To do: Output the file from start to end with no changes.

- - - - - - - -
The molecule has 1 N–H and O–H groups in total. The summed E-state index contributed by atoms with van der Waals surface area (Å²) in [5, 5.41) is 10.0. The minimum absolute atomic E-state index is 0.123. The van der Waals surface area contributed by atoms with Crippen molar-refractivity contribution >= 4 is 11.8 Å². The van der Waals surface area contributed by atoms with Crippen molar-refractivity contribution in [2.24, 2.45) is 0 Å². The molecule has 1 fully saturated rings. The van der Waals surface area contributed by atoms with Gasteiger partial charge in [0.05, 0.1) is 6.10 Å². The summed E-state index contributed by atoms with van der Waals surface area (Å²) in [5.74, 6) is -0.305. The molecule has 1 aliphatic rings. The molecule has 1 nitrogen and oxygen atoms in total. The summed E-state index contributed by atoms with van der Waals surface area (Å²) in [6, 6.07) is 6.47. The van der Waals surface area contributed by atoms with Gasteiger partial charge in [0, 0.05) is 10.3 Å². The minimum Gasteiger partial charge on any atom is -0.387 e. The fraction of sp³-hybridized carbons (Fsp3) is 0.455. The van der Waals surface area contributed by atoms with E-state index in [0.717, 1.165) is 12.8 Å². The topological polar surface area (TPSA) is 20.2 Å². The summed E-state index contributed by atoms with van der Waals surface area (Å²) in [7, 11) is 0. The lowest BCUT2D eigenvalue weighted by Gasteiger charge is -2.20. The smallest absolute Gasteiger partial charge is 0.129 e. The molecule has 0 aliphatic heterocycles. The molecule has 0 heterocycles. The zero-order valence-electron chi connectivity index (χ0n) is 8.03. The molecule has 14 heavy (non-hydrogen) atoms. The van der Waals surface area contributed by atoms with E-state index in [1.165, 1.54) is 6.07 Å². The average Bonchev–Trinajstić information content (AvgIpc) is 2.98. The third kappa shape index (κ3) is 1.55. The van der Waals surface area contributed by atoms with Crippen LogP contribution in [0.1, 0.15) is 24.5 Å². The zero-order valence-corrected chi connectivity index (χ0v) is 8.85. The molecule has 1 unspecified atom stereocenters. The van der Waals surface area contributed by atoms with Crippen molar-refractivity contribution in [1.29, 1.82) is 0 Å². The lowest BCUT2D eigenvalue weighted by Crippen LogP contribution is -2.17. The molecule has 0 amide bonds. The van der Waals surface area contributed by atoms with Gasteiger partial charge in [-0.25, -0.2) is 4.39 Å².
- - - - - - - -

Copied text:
The molecule has 1 N–H and O–H groups in total. The summed E-state index contributed by atoms with van der Waals surface area (Å²) in [5, 5.41) is 10.0. The minimum absolute atomic E-state index is 0.123. The van der Waals surface area contributed by atoms with Crippen molar-refractivity contribution >= 4 is 11.8 Å². The van der Waals surface area contributed by atoms with Crippen molar-refractivity contribution in [2.24, 2.45) is 0 Å². The molecule has 1 fully saturated rings. The van der Waals surface area contributed by atoms with Gasteiger partial charge in [0.05, 0.1) is 6.10 Å². The summed E-state index contributed by atoms with van der Waals surface area (Å²) in [5.74, 6) is -0.305. The molecule has 1 aliphatic rings. The molecule has 1 nitrogen and oxygen atoms in total. The summed E-state index contributed by atoms with van der Waals surface area (Å²) in [6, 6.07) is 6.47. The van der Waals surface area contributed by atoms with Gasteiger partial charge in [0, 0.05) is 10.3 Å². The minimum Gasteiger partial charge on any atom is -0.387 e. The fraction of sp³-hybridized carbons (Fsp3) is 0.455. The van der Waals surface area contributed by atoms with E-state index in [0.717, 1.165) is 12.8 Å². The topological polar surface area (TPSA) is 20.2 Å². The summed E-state index contributed by atoms with van der Waals surface area (Å²) in [7, 11) is 0. The lowest BCUT2D eigenvalue weighted by Gasteiger charge is -2.20. The smallest absolute Gasteiger partial charge is 0.129 e. The molecule has 0 aliphatic heterocycles. The molecule has 0 heterocycles. The zero-order valence-electron chi connectivity index (χ0n) is 8.03. The molecule has 14 heavy (non-hydrogen) atoms. The van der Waals surface area contributed by atoms with E-state index in [1.165, 1.54) is 6.07 Å². The average Bonchev–Trinajstić information content (AvgIpc) is 2.98. The third kappa shape index (κ3) is 1.55. The van der Waals surface area contributed by atoms with Crippen LogP contribution in [0.1, 0.15) is 24.5 Å². The zero-order valence-corrected chi connectivity index (χ0v) is 8.85. The molecule has 1 unspecified atom stereocenters. The van der Waals surface area contributed by atoms with Crippen molar-refractivity contribution in [1.29, 1.82) is 0 Å². The lowest BCUT2D eigenvalue weighted by Crippen LogP contribution is -2.17. The molecule has 0 amide bonds. The van der Waals surface area contributed by atoms with Gasteiger partial charge in [-0.25, -0.2) is 4.39 Å².